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First-time jobless claims rise by 10,000

A banner reading 'Jobs' hangs on thre facade of the U.S. Chamber of Commerce in Washington.

JEREMY HOBSON: Now let's get to jobs. The government said this morning the number of people filing for first time unemployment benefits jumped by 10,000 last week to 424,000.

Diane Swonk is chief economist with Mesirow Financial. She's with us live from Chicago, as she is every Thursday. Good morning.

DIANE SWONK: Good morning.

HOBSON: Well, what's going on in the job market Diane?

SWONK: Well, what we're seeing is layoffs have picked up again mostly because of interruptions because of the Japanese earthquake and all there's still some hesitancy to hire out there with all the uncertainties we're seeing in the global economy today.

HOBSON: And Diane, there's a hearing going on today in Washington I saw. It's about the proposed merger between AT&T and T-Mobile. We know mergers are not good in the short term for job growth, so where can we look for jobs?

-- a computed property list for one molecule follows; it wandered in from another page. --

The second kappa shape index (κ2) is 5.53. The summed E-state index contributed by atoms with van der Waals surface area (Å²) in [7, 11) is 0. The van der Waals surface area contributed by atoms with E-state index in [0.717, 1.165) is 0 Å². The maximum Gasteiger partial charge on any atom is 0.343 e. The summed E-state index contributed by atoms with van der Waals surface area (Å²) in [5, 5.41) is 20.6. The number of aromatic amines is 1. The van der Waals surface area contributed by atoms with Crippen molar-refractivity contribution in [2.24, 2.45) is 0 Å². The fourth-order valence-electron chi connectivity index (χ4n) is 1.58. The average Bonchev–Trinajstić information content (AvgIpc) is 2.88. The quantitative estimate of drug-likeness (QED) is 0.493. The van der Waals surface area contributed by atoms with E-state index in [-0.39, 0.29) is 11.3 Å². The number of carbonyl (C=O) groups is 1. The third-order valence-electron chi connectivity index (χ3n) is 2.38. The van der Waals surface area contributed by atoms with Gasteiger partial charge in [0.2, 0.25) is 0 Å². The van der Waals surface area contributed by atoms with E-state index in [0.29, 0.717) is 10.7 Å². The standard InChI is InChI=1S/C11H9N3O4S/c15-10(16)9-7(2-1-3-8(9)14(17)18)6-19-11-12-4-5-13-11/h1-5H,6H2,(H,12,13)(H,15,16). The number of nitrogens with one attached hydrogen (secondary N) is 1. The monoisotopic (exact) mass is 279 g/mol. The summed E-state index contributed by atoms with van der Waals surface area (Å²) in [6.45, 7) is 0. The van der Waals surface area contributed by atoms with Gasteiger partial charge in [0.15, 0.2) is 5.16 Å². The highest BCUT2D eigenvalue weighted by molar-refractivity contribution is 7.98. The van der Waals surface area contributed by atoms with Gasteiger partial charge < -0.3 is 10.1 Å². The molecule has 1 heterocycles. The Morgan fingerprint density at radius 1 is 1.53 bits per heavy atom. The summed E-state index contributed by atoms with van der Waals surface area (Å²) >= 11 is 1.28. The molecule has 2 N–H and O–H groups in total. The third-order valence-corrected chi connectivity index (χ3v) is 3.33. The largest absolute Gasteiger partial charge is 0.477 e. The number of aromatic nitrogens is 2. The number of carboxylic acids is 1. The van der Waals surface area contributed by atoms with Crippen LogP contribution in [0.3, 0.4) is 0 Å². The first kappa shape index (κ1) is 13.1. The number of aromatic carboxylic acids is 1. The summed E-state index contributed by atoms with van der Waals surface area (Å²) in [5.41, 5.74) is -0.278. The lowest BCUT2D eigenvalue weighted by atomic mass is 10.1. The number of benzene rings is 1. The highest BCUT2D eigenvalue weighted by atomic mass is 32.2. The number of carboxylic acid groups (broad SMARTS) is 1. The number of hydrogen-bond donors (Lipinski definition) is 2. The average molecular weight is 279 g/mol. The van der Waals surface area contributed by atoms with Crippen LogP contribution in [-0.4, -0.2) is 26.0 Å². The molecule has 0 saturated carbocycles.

SWONK: Well, going forward I think it's going to be a rocky summer for job growth. We are going to see manufacturing come back once the interruptions in production from Japan have passed. That's been a strong sector for, ironically, for job growth. But this has really been a very difficult time. Most of the employment gains we've seen is the net employment. Hiring has not really picked up but firing had abated. That's been our only hope is that, you know, we've not had as much layoffs and now those layoffs are back up again.

HOBSON: Diane Swonk, chief economist with Mesirow Financial, thanks so much as always.

SWONK: Thank you.

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